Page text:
DOI 10.1152/physrev.00015.2004
Citations Scopus - 258Web of Science - 233
Co-authors Katie-Jane Wynne
2005 Wynne K, Giannitsopoulou K, Small CJ, Patterson M, Frost G, Ghatei MA, et al., 'Subcutaneous ghrelin enhances acute food intake in malnourished patients who receive maintenance peritoneal dialysis: A randomized, placebo-controlled trial', JOURNAL OF THE AMERICAN SOCIETY OF NEPHROLOGY, 16 2111-2118 (2005)
DOI 10.1681/ASN.2005010039
Citations Scopus - 162Web of Science - 141
Co-authors Katie-Jane Wynne
2005 Bloom S, Wynne K, Chaudhri O, 'Gut feeling - the secret of satiety?', CLINICAL MEDICINE, 5 147-152 (2005)
DOI 10.7861/clinmedicine.5-2-147
Citations Scopus - 12Web of Science - 9
Co-authors Katie-Jane Wynne
2004 Stanley S, Wynne K, Bloom S, 'Gastrointestinal satiety signals - III. Glucagon-like peptide 1, oxyntomodulin, peptide YY, and pancreatic polypeptide', AMERICAN JOURNAL OF PHYSIOLOGY-GASTROINTESTINAL AND LIVER PHYSIOLOGY, 286 G693-G697 (2004)
DOI 10.1152/ajpgi.00536.2003
Citations Scopus - 86Web of Science - 62
Co-authors Katie-Jane Wynne
2004 Wynne K, Stanley S, Bloom S, 'The gut and regulation of body weight', Journal of Clinical Endocrinology and Metabolism, 89 2576-2582 (2004)

Signals generated by the gastrointestinal tract are able to regulate appetite and influence body weight. Ghrelin is an orexigenic peptide produced by the stomach. Satiety signals ... [more]

Signals generated by the gastrointestinal tract are able to regulate appetite and influence body weight. Ghrelin is an orexigenic peptide produced by the stomach. Satiety signals derived from the intestine and pancreas include peptide YY, pancreatic polypeptide, glucagon-like peptide 1, oxyntomodulin, and cholecystokinin. Signals from the gut and adipose tissue are integrated in the central nervous system to provide energy homeostasis. Knowledge of the body's control of appetite is important because we strive to combat obesity in man.

DOI 10.1210/jc.2004-0189
Citations Scopus - 98
Co-authors Katie-Jane Wynne
1999 Rogers RD, Everitt BJ, Baldacchino A, Blackshaw AJ, Swainson R, Wynne K, et al., 'Dissociable deficits in the decision-making cognition of chronic amphetamine abusers, opiate abusers, patients with focal damage to prefrontal cortex, and tryptophan-depleted normal volunteers: evidence for monoaminergic mechanisms.', Neuropsychopharmacology : official publication of the American College of Neuropsychopharmacology, 20 322-339 (1999)
DOI 10.1016/s0893-133x(98)00091-8
Co-authors Katie-Jane Wynne
Show 32 more journal articles

Conference (14 outputs)

Year Citation Altmetrics Link
2019 Rowe C, Woods A, Wynne K, 'Transient extreme insulin resistance in pregnancy following betamethasone administration managed with high-dose intravenous insulin: case series and literature review.', Sydney, Australia (2019)
Co-authors Christopher W Rowe, Katie-Jane Wynne
2019 Rowe C, Delbridge M, Brown K, Watkins B, Addley J, Wynne K, 'An insulin infusion designed for pregnancy provides comparable glycaemic control following betamethasone in women with gestational and pre-existing diabetes, although hypoglycaemia is more common in pre-existing diabetes.', Sydney, Australia (2019)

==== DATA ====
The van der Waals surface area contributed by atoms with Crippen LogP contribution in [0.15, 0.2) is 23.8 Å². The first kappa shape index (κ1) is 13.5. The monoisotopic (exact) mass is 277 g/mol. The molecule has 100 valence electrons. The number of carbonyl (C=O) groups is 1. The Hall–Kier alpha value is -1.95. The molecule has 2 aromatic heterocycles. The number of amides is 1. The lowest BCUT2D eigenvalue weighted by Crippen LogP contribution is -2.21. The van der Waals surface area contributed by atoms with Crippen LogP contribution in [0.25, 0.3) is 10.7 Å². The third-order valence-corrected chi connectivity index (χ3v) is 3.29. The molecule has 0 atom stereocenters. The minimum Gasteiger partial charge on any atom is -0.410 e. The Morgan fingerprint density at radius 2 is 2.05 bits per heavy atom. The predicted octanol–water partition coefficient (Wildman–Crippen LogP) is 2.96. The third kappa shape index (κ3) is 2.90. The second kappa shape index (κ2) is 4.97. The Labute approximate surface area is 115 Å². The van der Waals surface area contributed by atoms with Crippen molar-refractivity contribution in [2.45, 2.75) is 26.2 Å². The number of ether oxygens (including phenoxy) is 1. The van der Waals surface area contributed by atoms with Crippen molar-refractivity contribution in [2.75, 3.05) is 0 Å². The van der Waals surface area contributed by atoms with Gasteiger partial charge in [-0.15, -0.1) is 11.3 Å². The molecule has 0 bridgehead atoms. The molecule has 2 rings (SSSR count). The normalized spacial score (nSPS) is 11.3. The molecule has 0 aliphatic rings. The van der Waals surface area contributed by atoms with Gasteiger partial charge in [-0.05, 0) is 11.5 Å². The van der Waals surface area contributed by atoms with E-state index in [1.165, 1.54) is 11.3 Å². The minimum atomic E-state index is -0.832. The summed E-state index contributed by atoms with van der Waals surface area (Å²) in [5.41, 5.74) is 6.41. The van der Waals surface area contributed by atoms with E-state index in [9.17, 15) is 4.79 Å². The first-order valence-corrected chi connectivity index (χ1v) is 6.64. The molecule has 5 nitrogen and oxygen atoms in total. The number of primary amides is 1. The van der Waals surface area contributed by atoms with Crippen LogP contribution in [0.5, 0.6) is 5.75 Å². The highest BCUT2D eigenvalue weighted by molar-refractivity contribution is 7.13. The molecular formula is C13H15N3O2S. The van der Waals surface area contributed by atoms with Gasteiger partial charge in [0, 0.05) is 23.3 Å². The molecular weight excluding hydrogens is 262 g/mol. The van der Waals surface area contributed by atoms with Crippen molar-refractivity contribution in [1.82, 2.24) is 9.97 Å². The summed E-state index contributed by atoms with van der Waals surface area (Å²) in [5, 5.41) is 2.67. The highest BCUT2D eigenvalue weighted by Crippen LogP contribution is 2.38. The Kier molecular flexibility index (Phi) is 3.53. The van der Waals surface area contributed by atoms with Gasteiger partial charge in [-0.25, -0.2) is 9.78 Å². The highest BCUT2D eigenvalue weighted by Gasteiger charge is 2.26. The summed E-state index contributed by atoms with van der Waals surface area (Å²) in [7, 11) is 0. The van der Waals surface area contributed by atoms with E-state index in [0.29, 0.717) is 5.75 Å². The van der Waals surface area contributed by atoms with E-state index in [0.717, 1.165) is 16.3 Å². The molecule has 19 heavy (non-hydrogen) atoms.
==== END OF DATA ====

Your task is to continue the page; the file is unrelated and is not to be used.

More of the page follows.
Co-authors Katie-Jane Wynne, Christopher W Rowe
2018 Pradeepan S, Pullen S, Viljevac N, Murdoch T, Bone E, Stormer J, et al., 'VLED is an effective real-life treatment for severe complex obesity, and improves obstructive sleep apnoea', Brisbane, Australia (2018)
Co-authors Katie-Jane Wynne, Surinder Baines, Christopher W Rowe
2018 Arora M, Walker K, Duvivier RJ, Wynne K, 'The effect of an educational session on attitudes toward delivery of transgender healthcare by medical students and general practitioners in the Hunter region', CLINICAL ENDOCRINOLOGY, Perth, AUSTRALIA (2018)
Co-authors Robbert Duvivier, Katie-Jane Wynne
2018 Chua TH, Ly M, Thillainadesan S, Wynne K, 'From renal salt-wasting to SIADH: A case report', CLINICAL ENDOCRINOLOGY, Perth, AUSTRALIA (2018)
Co-authors Katie-Jane Wynne
2018 Wynne K, Wallbank R, 'Chromosomes, hormones and gender: Transsexualism in a patient with Klinefelter syndrome', CLINICAL ENDOCRINOLOGY, Perth, AUSTRALIA (2018)
Co-authors Katie-Jane Wynne
2017 Marlow A, Rowe C, Anderson D, Wynne K, King BR, Smart CE, 'Children and young adults with type 1 diabetes are more overweight and obese than reference populations, and this worsens with age', Tasmania (2017)
Co-authors Carmel Smart, Bruce King, Katie-Jane Wynne, Christopher W Rowe
2016 Rowe C, Wynne K, Acharya SA, 'High rates of obesity in young adults with type 1 diabetes.', Gold Coast (2016)
Co-authors Christopher W Rowe, Katie-Jane Wynne
2016 Rowe C, Pain O, Ronthal R, Buckmaster C, Morrison S, Wynne K, 'Betamethasone leads to acute hyperglycaemia in women with GDM.', Gold Coast (2016)
Co-authors Christopher W Rowe, Katie-Jane Wynne
2015 Goodsall TM, Wynne K, Baker D, 'Severe symptomatic hypomagnesaemia due to proton pump inhibitors: pathophysiology and management of electrolyte derangement.', Alice Springs (2015)
Co-authors Katie-Jane Wynne
2015 Rowe C, Wynne K, Luu J, Quach T, Jackel D, Perry L, Acharya S, 'Emergency Department (ED) utilisation in young adults with type 1 diabetes (T1D) under care of a tertiary clinic.', Adelaide (2015)
Co-authors Christopher W Rowe, Lin Perry, Katie-Jane Wynne
2013 Rowe C, Joshi T, Wynne K, 'Remembering Halsted Mediastinal Mass Complicating Graves disease', Madrid, Spain (2013)
Co-authors Christopher W Rowe, Katie-Jane Wynne
2010 Tadross JA, Patterson M, Wynne KJ, Patel S, Suzuki K, Ghatei MA, Bloom SR, 'Nesfatin suppresses feeding and stimulates the hypothalamo-pituitary-gonadal axis', ENDOCRINE JOURNAL (2010)
Citations Web of Science - 2
Co-authors Katie-Jane Wynne
2004 Wynne K, Stanley S, Bloom S, 'The gut and regulation of body weight', JOURNAL OF CLINICAL ENDOCRINOLOGY & METABOLISM, New Orleans, LA (2004)
DOI 10.1210/jc.2004-0189
Citations Web of Science - 91
Co-authors Katie-Jane Wynne
Show 11 more conferences